Much as it is true that the term Adavu is transalated as foot work, adavu is not a presentation limited to usage of the the feet. Every single limb of the body is coordinated in a certain style. The hands, legs, head etc constitute the major limbs. The simplest defenition of Adavu would be, basic unit of Bharatanatyam involving the whole body.
It is pretty easy to say that there rae about 65 adavus involving a range of movements. This would only put offan eager leaner for he or she might feel that the adavus are too many in number to be grasped easily. Let us have a brief look at a few core aspects of adavus that appear in almost every adavu.
1. ARAIMANDI – HALF SEATED POSITION.
If this is mastered, half of Bharatanatyam is mastered! Now, this is no exaggeration because to master the right araimandi is quitean arduous and time consuming process. Initially, one will experiance a lot of pain in the knees and thighs but that will slowly settle down. Here are few points to remember.
- Back straight (bending or stooping can crete a hunch-effect).
- Height reduced by atleast 1/3rd.
- Feet pointing to the opposite sides a nd placed horizolly
- Hands firmly and and neatly placed on the hips.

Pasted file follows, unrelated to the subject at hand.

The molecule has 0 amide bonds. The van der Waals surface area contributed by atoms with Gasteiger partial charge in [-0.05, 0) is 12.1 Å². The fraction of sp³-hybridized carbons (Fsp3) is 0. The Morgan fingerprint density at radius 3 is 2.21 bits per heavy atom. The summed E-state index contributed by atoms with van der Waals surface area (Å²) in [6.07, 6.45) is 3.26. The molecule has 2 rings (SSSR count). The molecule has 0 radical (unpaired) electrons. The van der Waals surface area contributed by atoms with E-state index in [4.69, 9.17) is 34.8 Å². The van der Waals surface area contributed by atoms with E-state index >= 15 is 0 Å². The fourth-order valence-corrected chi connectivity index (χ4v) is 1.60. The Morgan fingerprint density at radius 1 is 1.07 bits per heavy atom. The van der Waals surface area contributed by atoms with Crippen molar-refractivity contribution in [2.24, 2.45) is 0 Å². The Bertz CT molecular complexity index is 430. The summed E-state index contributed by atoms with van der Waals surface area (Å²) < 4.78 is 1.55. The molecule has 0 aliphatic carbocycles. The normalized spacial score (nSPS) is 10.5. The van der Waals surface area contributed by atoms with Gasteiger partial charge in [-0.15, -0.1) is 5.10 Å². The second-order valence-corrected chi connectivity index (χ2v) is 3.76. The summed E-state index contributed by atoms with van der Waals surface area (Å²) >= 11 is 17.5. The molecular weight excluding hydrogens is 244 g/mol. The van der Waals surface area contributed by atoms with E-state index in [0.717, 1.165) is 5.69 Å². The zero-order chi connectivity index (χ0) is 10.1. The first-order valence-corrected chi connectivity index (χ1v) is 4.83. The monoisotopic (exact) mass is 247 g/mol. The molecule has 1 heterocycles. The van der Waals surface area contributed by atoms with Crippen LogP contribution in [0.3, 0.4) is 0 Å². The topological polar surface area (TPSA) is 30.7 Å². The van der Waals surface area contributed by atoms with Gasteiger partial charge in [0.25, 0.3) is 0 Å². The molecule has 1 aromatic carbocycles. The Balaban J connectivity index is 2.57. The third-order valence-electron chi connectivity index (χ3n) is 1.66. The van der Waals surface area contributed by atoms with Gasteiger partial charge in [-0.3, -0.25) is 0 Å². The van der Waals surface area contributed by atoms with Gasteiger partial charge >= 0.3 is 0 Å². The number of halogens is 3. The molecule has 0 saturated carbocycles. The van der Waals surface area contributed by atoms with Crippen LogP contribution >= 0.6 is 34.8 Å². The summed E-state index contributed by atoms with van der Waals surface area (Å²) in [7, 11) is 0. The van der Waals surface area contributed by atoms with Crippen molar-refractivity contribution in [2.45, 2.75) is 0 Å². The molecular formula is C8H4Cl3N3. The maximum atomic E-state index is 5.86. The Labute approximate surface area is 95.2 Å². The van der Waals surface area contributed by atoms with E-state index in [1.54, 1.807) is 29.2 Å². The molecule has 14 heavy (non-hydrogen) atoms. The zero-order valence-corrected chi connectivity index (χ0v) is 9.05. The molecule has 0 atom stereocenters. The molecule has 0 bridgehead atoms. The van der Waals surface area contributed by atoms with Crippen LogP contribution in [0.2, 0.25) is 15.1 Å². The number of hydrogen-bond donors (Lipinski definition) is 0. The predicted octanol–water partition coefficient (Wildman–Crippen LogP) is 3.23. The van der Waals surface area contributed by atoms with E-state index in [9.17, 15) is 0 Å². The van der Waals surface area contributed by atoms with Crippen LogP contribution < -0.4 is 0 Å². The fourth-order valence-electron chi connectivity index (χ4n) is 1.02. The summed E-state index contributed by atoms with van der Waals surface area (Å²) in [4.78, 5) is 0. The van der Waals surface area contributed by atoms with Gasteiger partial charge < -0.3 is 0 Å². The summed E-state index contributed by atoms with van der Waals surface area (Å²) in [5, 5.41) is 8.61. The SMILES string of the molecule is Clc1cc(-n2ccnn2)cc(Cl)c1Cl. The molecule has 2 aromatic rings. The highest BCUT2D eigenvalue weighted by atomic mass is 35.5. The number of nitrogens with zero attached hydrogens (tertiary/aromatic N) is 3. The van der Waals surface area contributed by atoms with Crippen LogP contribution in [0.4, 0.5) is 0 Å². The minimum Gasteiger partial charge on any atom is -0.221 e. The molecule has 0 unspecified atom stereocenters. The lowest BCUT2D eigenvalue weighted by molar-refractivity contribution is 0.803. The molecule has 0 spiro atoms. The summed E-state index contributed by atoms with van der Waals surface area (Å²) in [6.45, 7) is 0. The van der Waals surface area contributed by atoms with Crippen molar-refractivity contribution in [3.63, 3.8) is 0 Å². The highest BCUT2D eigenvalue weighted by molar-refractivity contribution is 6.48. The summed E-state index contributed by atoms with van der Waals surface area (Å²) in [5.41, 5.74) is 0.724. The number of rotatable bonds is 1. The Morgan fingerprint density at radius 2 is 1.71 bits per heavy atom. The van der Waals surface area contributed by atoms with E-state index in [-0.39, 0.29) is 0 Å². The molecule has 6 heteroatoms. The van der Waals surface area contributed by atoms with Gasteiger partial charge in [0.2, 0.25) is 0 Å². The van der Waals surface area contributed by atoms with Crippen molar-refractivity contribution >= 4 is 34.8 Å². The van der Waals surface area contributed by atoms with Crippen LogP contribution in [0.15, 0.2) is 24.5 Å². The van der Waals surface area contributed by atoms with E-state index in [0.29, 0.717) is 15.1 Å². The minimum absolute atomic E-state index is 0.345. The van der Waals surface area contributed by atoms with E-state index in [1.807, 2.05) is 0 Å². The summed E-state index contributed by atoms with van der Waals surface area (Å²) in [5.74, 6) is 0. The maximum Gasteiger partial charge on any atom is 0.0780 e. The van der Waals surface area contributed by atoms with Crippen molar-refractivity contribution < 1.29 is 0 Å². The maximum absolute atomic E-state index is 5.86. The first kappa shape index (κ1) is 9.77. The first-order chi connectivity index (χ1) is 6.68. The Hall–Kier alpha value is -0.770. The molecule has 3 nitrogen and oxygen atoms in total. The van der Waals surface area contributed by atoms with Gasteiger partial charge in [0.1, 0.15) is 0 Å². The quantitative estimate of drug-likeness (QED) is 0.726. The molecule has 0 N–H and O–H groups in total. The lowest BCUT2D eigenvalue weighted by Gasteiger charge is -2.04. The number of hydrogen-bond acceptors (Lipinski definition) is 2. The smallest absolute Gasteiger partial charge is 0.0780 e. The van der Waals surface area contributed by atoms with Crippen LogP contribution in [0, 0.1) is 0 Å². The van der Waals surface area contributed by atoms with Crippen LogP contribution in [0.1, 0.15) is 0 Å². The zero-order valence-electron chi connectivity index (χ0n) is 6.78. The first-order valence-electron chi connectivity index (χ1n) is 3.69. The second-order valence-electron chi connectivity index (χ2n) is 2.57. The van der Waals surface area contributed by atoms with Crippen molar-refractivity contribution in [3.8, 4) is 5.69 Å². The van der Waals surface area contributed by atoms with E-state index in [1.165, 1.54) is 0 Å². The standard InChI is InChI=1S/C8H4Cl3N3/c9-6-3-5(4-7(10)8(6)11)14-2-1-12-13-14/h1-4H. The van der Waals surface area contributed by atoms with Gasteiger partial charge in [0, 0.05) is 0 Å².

- Eyes straight.
Students can start off by standing like this for 10secs, 20secs, 30secs and gradually improve it to 1min, 1.30secs etc.
2. SAMAPADAM – LEGS TOGETHER
Standing straight, legs joined, eyes straight, hands on the hips. This may sound easy, but it is very important for a dancer. When a dancer is given rest in between the dance he/she should be in this position.
3. MANDI – FULL SEATED POSITION
This is a full seated position – perhaps the most painful one to grasp and reproduce. One tends to trip and lose balance many times in the initial stages. But it settles down slowly. Here too, the eyes must be focussed straight and the back is to be erect.
4. Hands to the sides with a slight curve. Elbows to be erect and not to droop. This gesture is difficult causing quite some pain in the elbows. It is again practice; more importantly, practice with a positive mind that “ I am going to master this! “.
5. Hands in the front of the chest. Elbows firm, eyes straight.
It is these 3 major leg positions and 2 hand positions on which one builds on.
So, the next time you are watching a Bharatanatyam performance, I am sure it would be very easy to identify these 5 aspects that occure repeatedly.
Starting from any of these as the base position, the adavu involves well-coordinated movement of the body.
Since this is intended to be a concise volume in understanding the form of bharatanatyam, let us stop our discussion on Adavu presently and move on to the next concept. We shall certainly take on a detailed study of adavus later.